Nigeria Foreign Policy (1976-1979)

Topics: Africa, African Union, Nigeria Pages: 14 (4458 words) Published: July 29, 2011

Since independence, Nigerian foreign policy has been characterized by a focus on Africa and by attachment to several fundamental principles: African unity and independence; peaceful settlement of disputes; nonalignment and non intentional interference in the internal affairs of other nations; and regional economic cooperation and development. In pursuing the goal of regional economic cooperation and development, Nigeria helped create the Economic Community of West African States (ECOWAS), which seeks to harmonize trade and investment practices for its 15 West African member countries and ultimately to achieve a full customs union. Over the past decade, Nigeria has played a pivotal role in the support of peace in Africa. It has provided the bulk of troops for the UN peacekeeping mission in Sierra Leone (UNAMSIL), the UN Mission in Liberia (UNMIL), and many of the troops to the African Union Mission in Sudan (AMIS).

Foreign policy is the General objectives that guide the activities and relationships of one state in its interactions with other states. The development of foreign policy is influenced by domestic considerations, the policies or behaviour of other states, or plans to advance specific geopolitical designs. Leopold von Ranke emphasized the primacy of geography and external threats in shaping foreign policy, but later writers emphasized domestic factors. Diplomacy is the tool of foreign policy, and war, alliances, and international trade may all be manifestations of it.

Foreign Policy

A country's foreign policy, also called the foreign relations policy, consists of self-interest strategies chosen by the state to safeguard its national interests and to achieve its goals within international relations milieu. The approaches are strategically employed to interact with other countries. In recent times, due to the deepening level of globalization and transnational activities, the states will also have to interact with non-state actors. The aforementioned interaction is evaluated and monitored in attempts to maximize benefits of multilateral international cooperation. Since the national interests are paramount, foreign policies the government through high-level decision making processes. National interests accomplishment can occur as a result of peaceful cooperation with other nations, or through exploitation. Usually, creating foreign policy is the job of the head of government and the foreign minister (or equivalent). In some countries the legislature also has considerable oversight.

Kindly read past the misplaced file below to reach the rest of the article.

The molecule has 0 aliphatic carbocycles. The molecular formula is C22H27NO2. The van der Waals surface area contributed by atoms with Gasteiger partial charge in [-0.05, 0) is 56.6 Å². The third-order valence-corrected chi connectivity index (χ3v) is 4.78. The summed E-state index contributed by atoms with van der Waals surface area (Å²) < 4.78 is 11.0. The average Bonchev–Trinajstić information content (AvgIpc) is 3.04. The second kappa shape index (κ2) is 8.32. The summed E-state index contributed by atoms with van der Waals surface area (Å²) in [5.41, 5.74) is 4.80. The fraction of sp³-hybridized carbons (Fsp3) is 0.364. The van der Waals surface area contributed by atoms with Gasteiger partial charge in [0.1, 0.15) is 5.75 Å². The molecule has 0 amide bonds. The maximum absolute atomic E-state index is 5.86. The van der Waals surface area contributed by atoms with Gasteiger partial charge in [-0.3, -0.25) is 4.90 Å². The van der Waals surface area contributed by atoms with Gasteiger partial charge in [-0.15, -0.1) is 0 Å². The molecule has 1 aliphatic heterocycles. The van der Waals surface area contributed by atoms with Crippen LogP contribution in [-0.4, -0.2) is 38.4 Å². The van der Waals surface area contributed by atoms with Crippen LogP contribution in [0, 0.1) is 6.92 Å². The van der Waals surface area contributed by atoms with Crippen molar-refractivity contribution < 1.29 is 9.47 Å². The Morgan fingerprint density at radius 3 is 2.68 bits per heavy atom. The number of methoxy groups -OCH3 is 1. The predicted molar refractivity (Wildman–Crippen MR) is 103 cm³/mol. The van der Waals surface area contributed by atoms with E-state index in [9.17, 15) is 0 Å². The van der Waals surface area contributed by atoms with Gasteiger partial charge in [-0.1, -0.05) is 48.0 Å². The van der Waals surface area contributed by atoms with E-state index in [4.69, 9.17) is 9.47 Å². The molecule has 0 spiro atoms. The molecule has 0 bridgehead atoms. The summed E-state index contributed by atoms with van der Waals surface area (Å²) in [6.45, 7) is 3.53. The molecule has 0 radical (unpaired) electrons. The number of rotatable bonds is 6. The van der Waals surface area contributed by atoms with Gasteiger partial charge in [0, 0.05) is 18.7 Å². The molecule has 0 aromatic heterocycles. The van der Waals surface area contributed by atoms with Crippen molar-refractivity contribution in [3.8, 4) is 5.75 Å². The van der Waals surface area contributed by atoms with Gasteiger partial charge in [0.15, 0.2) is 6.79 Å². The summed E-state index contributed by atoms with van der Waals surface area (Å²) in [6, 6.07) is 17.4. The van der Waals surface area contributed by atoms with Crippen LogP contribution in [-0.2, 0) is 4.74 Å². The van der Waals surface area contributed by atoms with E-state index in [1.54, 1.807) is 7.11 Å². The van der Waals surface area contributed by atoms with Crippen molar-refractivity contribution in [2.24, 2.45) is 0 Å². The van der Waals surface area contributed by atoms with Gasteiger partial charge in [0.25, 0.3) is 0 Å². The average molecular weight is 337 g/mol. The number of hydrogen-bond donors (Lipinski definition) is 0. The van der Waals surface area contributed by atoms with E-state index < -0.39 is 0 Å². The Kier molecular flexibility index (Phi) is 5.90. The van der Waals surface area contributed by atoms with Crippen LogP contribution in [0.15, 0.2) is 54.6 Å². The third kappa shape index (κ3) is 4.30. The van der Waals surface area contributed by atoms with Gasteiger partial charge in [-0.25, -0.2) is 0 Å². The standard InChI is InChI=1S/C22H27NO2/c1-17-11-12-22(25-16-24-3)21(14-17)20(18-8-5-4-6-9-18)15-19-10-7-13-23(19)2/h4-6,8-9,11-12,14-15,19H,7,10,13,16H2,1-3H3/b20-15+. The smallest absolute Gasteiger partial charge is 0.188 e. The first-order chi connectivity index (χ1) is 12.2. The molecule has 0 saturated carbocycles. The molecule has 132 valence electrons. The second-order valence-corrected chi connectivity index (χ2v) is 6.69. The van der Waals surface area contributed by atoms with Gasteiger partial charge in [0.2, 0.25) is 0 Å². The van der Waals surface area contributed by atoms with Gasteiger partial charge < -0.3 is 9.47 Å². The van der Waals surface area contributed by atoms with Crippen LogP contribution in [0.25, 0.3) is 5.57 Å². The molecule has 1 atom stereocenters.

Aristotle, an ancient Greek philosopher, described human as a social animal. Therefore, friendships and relations have existed between humans since the beginning of human creation. As the organization developed in human affairs, relations between people also organized. Foreign policy thus goes back to primitive times. The inception in human affairs of foreign relations and the need for foreign policy to deal with them is as old as the organization of human life in groups. Nigeria’s Foreign Policy

From the dictates of the circumstances of Nigeria's geographic contiguity Nigeria’s geopolitical and strategic situation, size and stature of her national power, Nigeria, is known for her Diplomatic option in the resolution (or at least in the management) of regional as also international conflict. On those occasions when Nigeria has picked up arms, they have been for peace-keeping or peace monitoring purposes it has never been involved in armed conflict with any sovereign and independent country since her independence in 1960. Although prior to 1960, it was involved in other wars including the World War II, it did so under the British flag. In her conduct of foreign policy, Nigeria has always availed of functional vehicles in the nature of ECOWAS, OAU/ AU, UNO, OPEC, Non-Alignment and so forth. Her advocate of goodneighborliness and peaceful resolution of conflict among other things has earned her a place of pride as...

References: Akindele (eds) Nigeria’s External Relations: The First Twenty Five Years. Ibadan. Ibadan University Press, 1986, P. 3-5.
Bassey, A., Decolonization and Independence: The Development of Nigerian-US Relations, 1960-1984, Colorado: West View Press Inc., 1987, p. 193.
Bull, Hedley and Adam Watson, (1982). The Expansion of International Society (London: Oxford University Press).
Cox, Robert, (1997). The New Realism: Perspectives on Multi- Lateralism and World Order (New York, St. Martins).
Federal Ministry of External Affairs. Nigeria and Organization of Africa Unity: In Search of an Africa reality. Lagos: Third press publishers, 1991.
John, T. Rourke and Mark, A. Boyer, (2003). International Politics on the World Stage (New York: McGraw Hill).
Morgenthau, Hans, (1973). Politics among Nations (New York: Knopf).
Norman, D. Palmer and Howard, C. Perkins, (2001). International Relations: The World Community in Transition (New Delhi: CBS Publishers and Distributors).
Roberts, B. Nigeria, Africa and the United States: from Kennedy to Reagan, Bloomington and Indianpolis: Indiana University press, 1991, p. 57
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